Who inspires you?

My friends inspire me.  My friends have been stalked, shot at, beaten, and threatened, and they still say what needs to be said and do what needs to be done.  I am inspired by those who take risks to do what’s right.

What are your goals? (Professional and/or personal.)

My goal is to help my students. Whether that’s by showing them that a first-generation college student, veteran, queer woman can make a success of her life by simply not giving up, or by inspiring them to think about the world from a different, critical perspective, or just by encouraging them to keep trying when they feel like quitting, I want to help make that difference.  Personally, my goal is to survive, stay truthful, and never give in to depression or be paralyzed into inaction.

What do you think (or predict) is the future of libraries?

I think people will always need help understanding the chaos of information, and will always need a place. I think we’ll have noisier, hands-on places, with fewer print books and more tables, with spots to access information from a multitude of sources, and information specialists (librarians) to help people navigate the information flood.  I don’t think we’ll ever be completely virtual.  I don’t think print books will disappear.  I don’t think Wiki will take over the world.  And I don’t think everything will be available on Google.  But I do think it will become increasingly difficult to tell the truth from the lies, and it will, in part, fall on the librarians to help evaluate, screen, and frame information.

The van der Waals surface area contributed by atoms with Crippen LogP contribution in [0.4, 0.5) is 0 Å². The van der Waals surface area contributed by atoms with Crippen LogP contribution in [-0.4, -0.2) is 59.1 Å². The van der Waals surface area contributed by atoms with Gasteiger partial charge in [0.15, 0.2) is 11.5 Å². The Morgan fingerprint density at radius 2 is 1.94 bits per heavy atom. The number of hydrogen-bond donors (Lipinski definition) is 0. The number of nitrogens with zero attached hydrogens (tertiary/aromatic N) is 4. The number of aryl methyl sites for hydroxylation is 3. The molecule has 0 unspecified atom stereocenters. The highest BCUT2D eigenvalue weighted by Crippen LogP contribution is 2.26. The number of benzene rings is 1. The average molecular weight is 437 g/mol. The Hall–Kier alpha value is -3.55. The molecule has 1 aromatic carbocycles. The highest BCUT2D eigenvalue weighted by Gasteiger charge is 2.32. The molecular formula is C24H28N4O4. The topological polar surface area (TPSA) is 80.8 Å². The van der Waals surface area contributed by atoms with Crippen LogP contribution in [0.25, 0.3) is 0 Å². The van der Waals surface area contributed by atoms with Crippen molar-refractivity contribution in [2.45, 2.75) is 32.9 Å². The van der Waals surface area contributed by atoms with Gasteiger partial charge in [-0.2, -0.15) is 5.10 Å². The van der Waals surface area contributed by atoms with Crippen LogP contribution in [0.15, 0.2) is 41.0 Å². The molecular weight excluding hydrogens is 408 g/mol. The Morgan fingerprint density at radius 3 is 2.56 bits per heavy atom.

In what direction would you like the GLBTRT to move in the future?

I’d like to see some consolidation, perhaps less duplication of effort, and I think the RT leadership is heading that way. I’d like to see the ALA as a whole take some stands, especially now, with the denial of science, the stifling of free exchange of information, and the attacks on vulnerable populations.  I would like to see a name change, from GLBT to LGBTQIA; inclusion and awareness literally encoded in our name.

If you could be transported into the fictional world of any book, where would you go?

Hmmm…  Either Manhattan in Rick Riordan’s Percy Jackson series. (I’ve always had a hankering to visit the court of Olympus!)  Or the Chicago in Jim Butcher’s Dresden series.  (But only if I had a bodyguard!)

What would be the title of your autobiography?

I Can Do It (Apparently, this was my first sentence, according to my mother.)

If you could only choose one song to play every time you entered a room for the rest of your life, what would it be?

Augh!  Tough question!  Probably Danse Macabre by Camille Saint-Saëns. Or anything by Smashmouth. :)

If you could have a dinner party with 5 culturally or historically significant figures, living or dead, who would you invite?

Edward R. Murrow, Hypatia of Alexandria, Leonardo Da Vinci, Nellie Bly, and Felix Mendelssohn.

What is the meaning of life?